Modern scientists are ‘dull and getting duller” according to Bruce Charlton, Professor of theoretical medicine at the University of Buckingham. His views have been summarized in the Times Higher Education Literary Supplement, or you can read the original article on his blog here.

Essentially, Charlton’s thesis is that the selection and training process of science weeds out any interesting people. In his own words

“In particular the requirement for around ten to fifteen years of postgraduate training before even having a shot at doing some independent research of one’s own choosing (but more likely with the prospect of functioning as a cog in somebody else’s research machine) is enough to deter almost anyone with a spark of vitality or self-respect.
…nowadays there is an always-expanding need for advanced planning, committee permissions, and logistical organization; combined with a proliferation of mindless and damaging bureaucracy. The timescale of scientific action and discourse has gone up from days and weeks to months and years.”

The result of all this is plain to see according to Charlton:

The editors and journalists running even the premier journals – those having the pick of modern science – themselves find science too dull to bother writing about. And they are too often correct. We can only conclude that science is dull mainly because its requirements for long-term plodding perseverance and social inoffensiveness have the effect of ruthlessly weeding-out too many smart and interesting people.”

Hmm. Some of this is undoubtably true. In a profile of yours truly in SPIN Science magazine (due next month) I myself comment that I eventually found the business of communicating scientific ideas a lot more fun than the actual getting of results, mainly because of the specialisation and patient measurement required to achieve anything specific  nowadays.

However, I disagree with Charlton in his deification of journalism:

“The smart and interesting people instead gravitate to fast-moving fields like journalism (or finance, or management, or entrepreneurship of many types) where they get hourly or daily stimulus, and have a chance of following their own inclinations and making their mark before reaching their mid forties”.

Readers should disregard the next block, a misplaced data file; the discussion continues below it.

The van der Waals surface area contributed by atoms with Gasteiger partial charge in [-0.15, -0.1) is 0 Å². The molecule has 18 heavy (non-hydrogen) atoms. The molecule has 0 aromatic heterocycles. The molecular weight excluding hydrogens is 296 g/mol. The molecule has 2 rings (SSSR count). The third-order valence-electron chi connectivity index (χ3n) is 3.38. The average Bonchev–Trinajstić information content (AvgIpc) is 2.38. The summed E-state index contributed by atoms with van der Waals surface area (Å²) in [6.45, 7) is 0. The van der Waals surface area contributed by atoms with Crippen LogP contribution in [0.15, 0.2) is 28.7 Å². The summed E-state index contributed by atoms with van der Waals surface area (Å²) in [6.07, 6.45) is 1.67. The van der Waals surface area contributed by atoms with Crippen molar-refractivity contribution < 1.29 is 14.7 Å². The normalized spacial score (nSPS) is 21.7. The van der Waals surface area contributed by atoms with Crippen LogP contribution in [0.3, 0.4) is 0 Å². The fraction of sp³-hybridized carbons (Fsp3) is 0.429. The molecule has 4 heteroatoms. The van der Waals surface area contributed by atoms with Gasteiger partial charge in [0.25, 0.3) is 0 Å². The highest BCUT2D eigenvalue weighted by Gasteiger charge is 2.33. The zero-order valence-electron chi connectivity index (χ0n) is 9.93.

Except that a lot of journalists are irritating opinion merchants who care not a jot whether they are right or wrong. Which would you prefer –  a dull plodder who considers the evidence carefully before reaching a tentative conclusion , or a loud attention-seeker wedded to his own opinion and oblivious to scientific evidence to the contrary? There are plenty of such journalists, with opinions on everything from climate change to stem cell research and all they do is add noise to important debates.

Give me a dull plodder any day. Indeed, this is the great fallacy of the great climate change ‘debate’. Politicians and journaists state their fixed opinions on both sides with great passion, while scientists quietly go on gathering evidence. As a result, the population at large imagines there is a great debate that in fact is long over.

Finally, Charlton concludes with

“One thing is for sure, the answer is not going to come from within science.”

I disagree. I like to think the only hope is that we scientists  can persuade young people that science asks the right questions about the world, and seeks answers in the most logical manner…if that means changing the way we do research, let’s do it.

Meanwhile, me and my surfboard are off for a dull weekend on Inch beach in Co. Kerry. Wonder what excitement Professor Charlton has lined up?

That’s me in the corner – finding my religion

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Last week of term!

There’s a great atmosphere around the college this week as it’s the last week of teaching term for the first semester. As one who strongly opposed the introduction of short semesters, I have to admit there’s a great sense of closure as staff and students  reach the end of taught courses.

This morning I finished the course with 1st science and went through last year’s paper with 1st engineering. This afternoon it’s the turn of 3rd year solid-state physics – a lot more serious as we revise all the major concepts the hapless students will need to know for their exam.